Document Detail


Exercise and associated dietary extremes impact on gut microbial diversity.
MedLine Citation:
PMID:  25021423     Owner:  NLM     Status:  Publisher    
Abstract/OtherAbstract:
OBJECTIVE: The commensal microbiota, host immunity and metabolism participate in a signalling network, with diet influencing each component of this triad. In addition to diet, many elements of a modern lifestyle influence the gut microbiota but the degree to which exercise affects this population is unclear. Therefore, we explored exercise and diet for their impact on the gut microbiota.
DESIGN: Since extremes of exercise often accompany extremes of diet, we addressed the issue by studying professional athletes from an international rugby union squad. Two groups were included to control for physical size, age and gender. Compositional analysis of the microbiota was explored by 16S rRNA amplicon sequencing. Each participant completed a detailed food frequency questionnaire.
RESULTS: As expected, athletes and controls differed significantly with respect to plasma creatine kinase (a marker of extreme exercise), and inflammatory and metabolic markers. More importantly, athletes had a higher diversity of gut micro-organisms, representing 22 distinct phyla, which in turn positively correlated with protein consumption and creatine kinase.
CONCLUSIONS: The results provide evidence for a beneficial impact of exercise on gut microbiota diversity but also indicate that the relationship is complex and is related to accompanying dietary extremes.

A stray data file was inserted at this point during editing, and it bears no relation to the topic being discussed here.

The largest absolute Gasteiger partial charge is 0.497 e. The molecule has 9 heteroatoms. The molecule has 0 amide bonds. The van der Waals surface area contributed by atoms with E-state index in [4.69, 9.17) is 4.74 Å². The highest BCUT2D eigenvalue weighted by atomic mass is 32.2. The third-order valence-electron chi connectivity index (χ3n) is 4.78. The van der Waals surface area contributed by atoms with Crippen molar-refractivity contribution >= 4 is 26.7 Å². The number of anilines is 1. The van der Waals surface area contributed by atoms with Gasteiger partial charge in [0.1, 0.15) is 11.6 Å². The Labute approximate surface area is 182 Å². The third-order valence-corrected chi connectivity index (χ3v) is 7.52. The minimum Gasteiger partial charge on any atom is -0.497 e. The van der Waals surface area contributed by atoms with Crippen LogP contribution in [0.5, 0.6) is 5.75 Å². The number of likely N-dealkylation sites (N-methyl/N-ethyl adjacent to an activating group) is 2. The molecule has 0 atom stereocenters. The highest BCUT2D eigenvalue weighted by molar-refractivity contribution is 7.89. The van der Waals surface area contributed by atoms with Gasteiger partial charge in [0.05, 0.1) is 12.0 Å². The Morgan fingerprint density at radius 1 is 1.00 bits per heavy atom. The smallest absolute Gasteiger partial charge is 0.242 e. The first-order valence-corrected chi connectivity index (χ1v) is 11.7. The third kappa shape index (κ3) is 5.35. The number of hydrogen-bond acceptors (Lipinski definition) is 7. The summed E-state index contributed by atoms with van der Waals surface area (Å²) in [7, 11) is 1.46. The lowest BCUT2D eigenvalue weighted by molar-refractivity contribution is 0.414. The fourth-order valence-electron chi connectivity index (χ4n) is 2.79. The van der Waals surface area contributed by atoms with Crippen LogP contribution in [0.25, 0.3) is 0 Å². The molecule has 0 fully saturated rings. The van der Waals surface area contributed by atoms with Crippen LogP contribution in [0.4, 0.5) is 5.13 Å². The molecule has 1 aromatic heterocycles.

Authors:
Siobhan F Clarke; Eileen F Murphy; Orla O'Sullivan; Alice J Lucey; Margaret Humphreys; Aileen Hogan; Paula Hayes; Maeve O'Reilly; Ian B Jeffery; Ruth Wood-Martin; David M Kerins; Eamonn Quigley; R Paul Ross; Paul W O'Toole; Michael G Molloy; Eanna Falvey; Fergus Shanahan; Paul D Cotter
Related Documents :
8789563 - Plasma sulpho-conjugated catecholamine dynamics up to 8 h after 60-min exercise at 50% ...
3512263 - Plasma renin and aldosterone changes during twenty minutes' moderate exercise. influenc...
1445163 - Seasonal effects on human physiological adaptation factors, thermotolerance and plasma ...
Publication Detail:
Type:  JOURNAL ARTICLE     Date:  2014-6-9
Journal Detail:
Title:  Gut     Volume:  -     ISSN:  1468-3288     ISO Abbreviation:  Gut     Publication Date:  2014 Jun 
Date Detail:
Created Date:  2014-7-14     Completed Date:  -     Revised Date:  -    
Medline Journal Info:
Nlm Unique ID:  2985108R     Medline TA:  Gut     Country:  -    
Other Details:
Languages:  ENG     Pagination:  -     Citation Subset:  -    
Copyright Information:
Published by the BMJ Publishing Group Limited. For permission to use (where not already granted under a licence) please go to http://group.bmj.com/group/rights-licensing/permissions.
Export Citation:
APA/MLA Format     Download EndNote     Download BibTex
MeSH Terms
Descriptor/Qualifier:

From MEDLINE®/PubMed®, a database of the U.S. National Library of Medicine


Previous Document:  Integration of tumour and viral genomic characterisations in HBV-related hepatocellular carcinomas.
Next Document:  Effect of antidepressant drug on semicarbazide-sensitive amine oxidase (SSAO) in dog brain.